Various discussions have taken place in recent years over the suitability of the Security Council veto power in today’s world. Reform of the United Nations Security Council encompasses a variety of proposals including procedural reforms such as eliminating the veto held by the five permanent members Key arguments include that the five permanent members no longer represent the most stable and responsible member states in the United Nations, and that their veto power slows down and even prevents important decisions being made on matters of international peace and security. Due to the global changes that have taken place politically and economically since the formation of the UN in 1945, widespread debate has been apparent over whether the five permanent members of the UN Security Council remain the best member states to hold veto power. While the permanent members are still typically regarded as great powers, there is debate over their suitability to retain exclusive veto power. A great power is a Nation or State that has the ability to exert its influence on a global scale 
A second argument against retaining the UNSC veto power is that it is detrimental to balanced political decisions, as any draft text needs to be approved of by each permanent member before any draft resolution can possibly be adopted. Indeed, several proposed draft resolutions are never formally presented to the Council for a vote owing to the knowledge that a permanent member would vote against their adoption (the so-called 'pocket veto'). Debate also exists over the potential use of the veto power to provide 'diplomatic cover' to a permanent member's allies. The United States of America has used its veto power more than any other permanent member since 1972; particularly on draft resolutions condemning the actions or policies of the State of Israel.
Advocates of the veto power believe that it is just as necessary in the current geo-political landscape, and that without the veto power, the Security Council would be open to making "majority rules" decisions on matters that have implications at a global level — decisions that may well go directly against the interests of a permanent member.
Discussions on improving the UN's effectiveness and responsiveness to international security threats often include reform of the UNSC veto. Proposals include: limiting the use of the veto to vital national security issues; requiring agreement from multiple states before exercising the veto; and abolishing the veto entirely. However, any reform of the veto will be very difficult. Articles 108 and 109 of the United Nations Charter grant the P5 veto over any amendments to the Charter, requiring them to approve of any modifications to the UNSC veto power that they themselves hold. The United Nations Charter is the Treaty that forms and establishes the International organization called the United Nations.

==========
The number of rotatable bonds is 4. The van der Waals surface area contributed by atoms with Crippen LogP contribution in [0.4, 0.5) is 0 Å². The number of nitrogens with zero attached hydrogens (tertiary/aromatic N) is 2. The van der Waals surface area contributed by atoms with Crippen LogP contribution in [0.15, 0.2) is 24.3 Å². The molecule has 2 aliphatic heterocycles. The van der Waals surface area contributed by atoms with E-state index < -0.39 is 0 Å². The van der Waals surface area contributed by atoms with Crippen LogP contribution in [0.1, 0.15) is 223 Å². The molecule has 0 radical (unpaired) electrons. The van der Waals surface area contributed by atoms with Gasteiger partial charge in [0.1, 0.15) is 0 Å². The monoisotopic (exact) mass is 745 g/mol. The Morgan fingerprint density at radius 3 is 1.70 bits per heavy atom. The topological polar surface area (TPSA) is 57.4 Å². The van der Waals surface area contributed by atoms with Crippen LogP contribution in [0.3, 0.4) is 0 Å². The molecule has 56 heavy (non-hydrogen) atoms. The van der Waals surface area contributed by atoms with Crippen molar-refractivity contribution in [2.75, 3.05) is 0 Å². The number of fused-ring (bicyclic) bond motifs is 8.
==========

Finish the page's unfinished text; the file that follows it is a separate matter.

Nonetheless, it has been argued that the current UNSC 'power of veto' is, fundamentally, irrelevant.  With the Assembly's adoption of the 'Uniting for Peace' resolution on 3 November 1950, it was made clear by the UN Member states that, according to the UN Charter, the P5 cannot prevent the UN General Assembly from taking any and all action necessary to restore international peace and security, in cases where the UNSC has failed to exercise its 'primary responsibility' for maintaining peace. United Nations General Assembly (UNGA resolution 377 A, the "Uniting for Peace" resolution, states that in cases where the United Nations Security Events 644 - Umar ibn al-Khattab, the second Muslim Caliph, is killed by a Persian slave in Medina. Year 1950 ( MCML) was a Common year starting on Sunday (link will display the full calendar of the Gregorian calendar. Such an interpretation sees the UNGA as being awarded 'final responsibility' — rather than 'secondary responsibility' — for matters of international peace and security, by the UN Charter. Although not couched in the same language, various high-level reports make explicit reference to the 'Uniting for Peace' resolution as providing the necessary mechanism for the UNGA to overrule any vetoes in the UNSC; thus rendering them little more than delays in UN action.